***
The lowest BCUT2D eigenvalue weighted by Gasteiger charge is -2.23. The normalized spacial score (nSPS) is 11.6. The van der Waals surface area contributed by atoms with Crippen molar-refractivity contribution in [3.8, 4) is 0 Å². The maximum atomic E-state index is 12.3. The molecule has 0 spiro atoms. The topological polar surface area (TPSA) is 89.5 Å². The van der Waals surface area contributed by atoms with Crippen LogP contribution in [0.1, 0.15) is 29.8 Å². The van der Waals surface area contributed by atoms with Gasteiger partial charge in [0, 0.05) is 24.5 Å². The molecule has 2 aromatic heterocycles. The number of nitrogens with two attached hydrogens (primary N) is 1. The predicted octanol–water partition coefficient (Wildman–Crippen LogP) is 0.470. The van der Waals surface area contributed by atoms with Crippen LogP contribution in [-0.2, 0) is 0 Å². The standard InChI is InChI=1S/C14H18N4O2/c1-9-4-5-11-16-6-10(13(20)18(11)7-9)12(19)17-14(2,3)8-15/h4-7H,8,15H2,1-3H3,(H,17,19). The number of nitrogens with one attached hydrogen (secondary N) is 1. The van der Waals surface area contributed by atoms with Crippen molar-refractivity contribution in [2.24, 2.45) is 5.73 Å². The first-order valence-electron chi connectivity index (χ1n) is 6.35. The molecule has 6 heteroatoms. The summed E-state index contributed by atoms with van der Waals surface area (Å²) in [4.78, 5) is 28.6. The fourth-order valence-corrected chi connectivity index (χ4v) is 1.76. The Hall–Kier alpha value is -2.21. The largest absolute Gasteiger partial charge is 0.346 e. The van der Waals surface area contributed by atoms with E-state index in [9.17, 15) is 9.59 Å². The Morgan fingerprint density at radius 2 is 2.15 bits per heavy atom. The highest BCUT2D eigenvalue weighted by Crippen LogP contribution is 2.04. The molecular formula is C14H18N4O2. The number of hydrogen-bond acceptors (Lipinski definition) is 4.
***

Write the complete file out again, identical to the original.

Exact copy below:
The lowest BCUT2D eigenvalue weighted by Gasteiger charge is -2.23. The normalized spacial score (nSPS) is 11.6. The van der Waals surface area contributed by atoms with Crippen molar-refractivity contribution in [3.8, 4) is 0 Å². The maximum atomic E-state index is 12.3. The molecule has 0 spiro atoms. The topological polar surface area (TPSA) is 89.5 Å². The van der Waals surface area contributed by atoms with Crippen LogP contribution in [0.1, 0.15) is 29.8 Å². The van der Waals surface area contributed by atoms with Gasteiger partial charge in [0, 0.05) is 24.5 Å². The molecule has 2 aromatic heterocycles. The number of nitrogens with two attached hydrogens (primary N) is 1. The predicted octanol–water partition coefficient (Wildman–Crippen LogP) is 0.470. The van der Waals surface area contributed by atoms with Crippen LogP contribution in [-0.2, 0) is 0 Å². The standard InChI is InChI=1S/C14H18N4O2/c1-9-4-5-11-16-6-10(13(20)18(11)7-9)12(19)17-14(2,3)8-15/h4-7H,8,15H2,1-3H3,(H,17,19). The number of nitrogens with one attached hydrogen (secondary N) is 1. The van der Waals surface area contributed by atoms with Crippen molar-refractivity contribution in [2.24, 2.45) is 5.73 Å². The first-order valence-electron chi connectivity index (χ1n) is 6.35. The molecule has 6 heteroatoms. The summed E-state index contributed by atoms with van der Waals surface area (Å²) in [4.78, 5) is 28.6. The fourth-order valence-corrected chi connectivity index (χ4v) is 1.76. The Hall–Kier alpha value is -2.21. The largest absolute Gasteiger partial charge is 0.346 e. The van der Waals surface area contributed by atoms with E-state index in [9.17, 15) is 9.59 Å². The Morgan fingerprint density at radius 2 is 2.15 bits per heavy atom. The highest BCUT2D eigenvalue weighted by Crippen LogP contribution is 2.04. The molecular formula is C14H18N4O2. The number of hydrogen-bond acceptors (Lipinski definition) is 4.